When a Hollywood Manager Feels Like a ‘Working Girl’

Times Arts Editor

The ties that bind in Hollywood have the tensile strength of overboiled spaghetti, and some ties are even more fragile than others.

With few exceptions, the tie between actor and press agent is probably the most fragile of all. The press agents are in a no-win situation--fired if they do too little, dropped if they do so well that the actor can afford a larger, glossier agency or figures that he no longer needs publicity at all.

The link between actor and personal manager is almost as fragile and for much the same reasons. The slow nurturing of a career either pays off not at all or succeeds so well that the actor presumes to fly alone and would as soon not be reminded of his or her previous condition of servitude and dependency.

The glittering performances that win Academy Award nominations, of course, rest atop a vast undergirding of executives, lawyers, agents and managers.


Personal managers are probably the least known members of the Hollywood firmament. They operate in a loosely defined realm of career guidance that is distinct from the work of the agents, who sell, the business managers who oversee the money side and the press agents who bang the drums, not slowly.

Phyllis Carlyle is a personal manager who had what began as a very happy day when this year’s Academy Award nominations were announced. She was the co-executive producer, with John Malkovich, of “The Accidental Tourist,” one of the nominated best pictures. She manages Willem Dafoe, who co-starred in “Mississippi Burning,” another of the nominated films. Malkovich himself co-starred in “Dangerous Liaisons,” a third nominated film. And, until that week, she had for nearly nine years managed Melanie Griffith, who was nominated as best actress for “Working Girl,” fourth of the five nominated films.

But Griffith had ended the association with a five-line note, which Carlyle opened when she returned from a trip the day of the nominations. The note hoped that they would always be friends. It is a fair speculation that Griffith’s renewed association with Don Johnson might have been a factor in the dismissal of Carlyle. Griffith now shares Johnson’s attorney and press agent and presumably has all the support system she feels she needs.

Carlyle is disappointed but philosophical. “At the time she became a client, nobody would take Melanie seriously. She had a lot of problems. I offered friendship, support and advice. I sent her to New York to study. She began to work again. Along the way she had other personal problems that we had to work past. She felt she was able to overcome all of it and now, I think, she wants to show that she’s a star and she probably feels some resentment at having to be grateful.”


In an earlier Hollywood the studios shaped the careers of their contract players, teaching them to act, fence, dance, sing and, within limits, to behave. The players were brought along if they proved to have an it audiences responded to. The end of contract rosters in the television era left actors without the kind of career guidance the studios had provided. Personal managers now try to fill the vacuum. If she has a talent, Carlyle says, it is in identifying actors who have whatever it is.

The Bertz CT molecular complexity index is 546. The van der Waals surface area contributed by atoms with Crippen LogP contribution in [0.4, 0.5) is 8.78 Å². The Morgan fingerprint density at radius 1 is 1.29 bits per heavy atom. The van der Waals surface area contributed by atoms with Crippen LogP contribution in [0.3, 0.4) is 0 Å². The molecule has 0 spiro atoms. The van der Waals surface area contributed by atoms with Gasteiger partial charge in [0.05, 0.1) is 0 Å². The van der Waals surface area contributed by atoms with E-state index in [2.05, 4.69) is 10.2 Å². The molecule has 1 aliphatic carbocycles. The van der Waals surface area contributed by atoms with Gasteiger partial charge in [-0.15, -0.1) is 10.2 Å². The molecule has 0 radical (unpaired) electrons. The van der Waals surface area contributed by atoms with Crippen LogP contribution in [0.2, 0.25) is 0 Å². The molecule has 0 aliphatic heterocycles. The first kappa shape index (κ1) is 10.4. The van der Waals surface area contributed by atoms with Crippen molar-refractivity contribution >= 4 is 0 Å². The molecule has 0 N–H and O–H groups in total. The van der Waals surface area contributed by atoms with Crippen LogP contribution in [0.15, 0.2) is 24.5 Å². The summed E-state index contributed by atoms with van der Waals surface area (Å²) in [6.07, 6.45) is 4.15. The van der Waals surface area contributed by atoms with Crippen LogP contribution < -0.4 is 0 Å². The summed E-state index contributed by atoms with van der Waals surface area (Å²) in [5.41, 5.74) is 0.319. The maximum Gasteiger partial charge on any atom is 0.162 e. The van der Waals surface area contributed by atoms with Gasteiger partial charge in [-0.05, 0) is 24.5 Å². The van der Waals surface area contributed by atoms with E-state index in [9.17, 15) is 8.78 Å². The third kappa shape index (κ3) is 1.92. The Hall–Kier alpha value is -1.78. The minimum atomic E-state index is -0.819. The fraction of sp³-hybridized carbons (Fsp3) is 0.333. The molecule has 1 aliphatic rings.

She was born in Cleveland, the daughter of Russ Carlyle, a well-known band leader in the Big Band era. She moved to Chicago and started a talent agency for commercials, handling models for catalogues and print ads and actors for voice-over work.

After 10 years she sold her agency, A-Plus, and moved to Los Angeles. The idea of making movies had already appealed to her. She began again in commercial casting and says she found Ted Danson his first commercial. “I got Steve Guttenberg his SAG card,” Carlyle says.

Carlyle was by no means the first personal manager; there are dozens. But with her agency, Carlyle Casting, well-established she decided to move into managing because by now she knew so many promising talents in need of guidance.

Her first client was an actor pal, Jamie Widdoes, who is now going into directing. Griffith, nine years ago, was an early client. Back in Chicago six years ago, a friend took her to see John Malkovich in “True West” and he became a client. After a couple of years, she says, “We traded labels and became a producing partnership,” ending the manager-client relationship.

Among her other clients are Willem Dafoe, Andy Garcia, Donna Mills, Geena Davis (nominated for her supporting role in “The Accidental Tourist”), Chris Sarandon and the director John Frankenheimer among others.

Four years ago an agent had shown Malkovich a copy of “The Accidental Tourist” and the partners persuaded Warner Bros. to buy it for them. Frank Galati was hired to do a script, and the original idea was for Malkovich and Melanie Griffith to co-star.

But the course of true Hollywood never runs smooth. The original Warners executive left within weeks after the property was acquired. There were creative differences with a director brought into the project. Malkovich was committed to “Burn This” on stage and then to “Dangerous Liaisons.” Lawrence Kasdan came aboard and was set to find someone to co-star with Griffith when “Working Girl” became available for her. So “The Accidental Tourist” ended up as a Kasdan-William Hurt-Geena Davis vehicle, with pleasing consequences.


Carlyle is now developing another Anne Tyler book--her most recent, “Breathing Lessons"--for Columbia and has two other projects that appear likely to go this spring, one in Australia.

She is expanding her role as a personal manager to embrace more directors and writers. “They find they don’t have anyone to bounce off any more either,” Carlyle says. “They want a shaping hand, need a shaping hand, especially if what you’re all after is excellence.”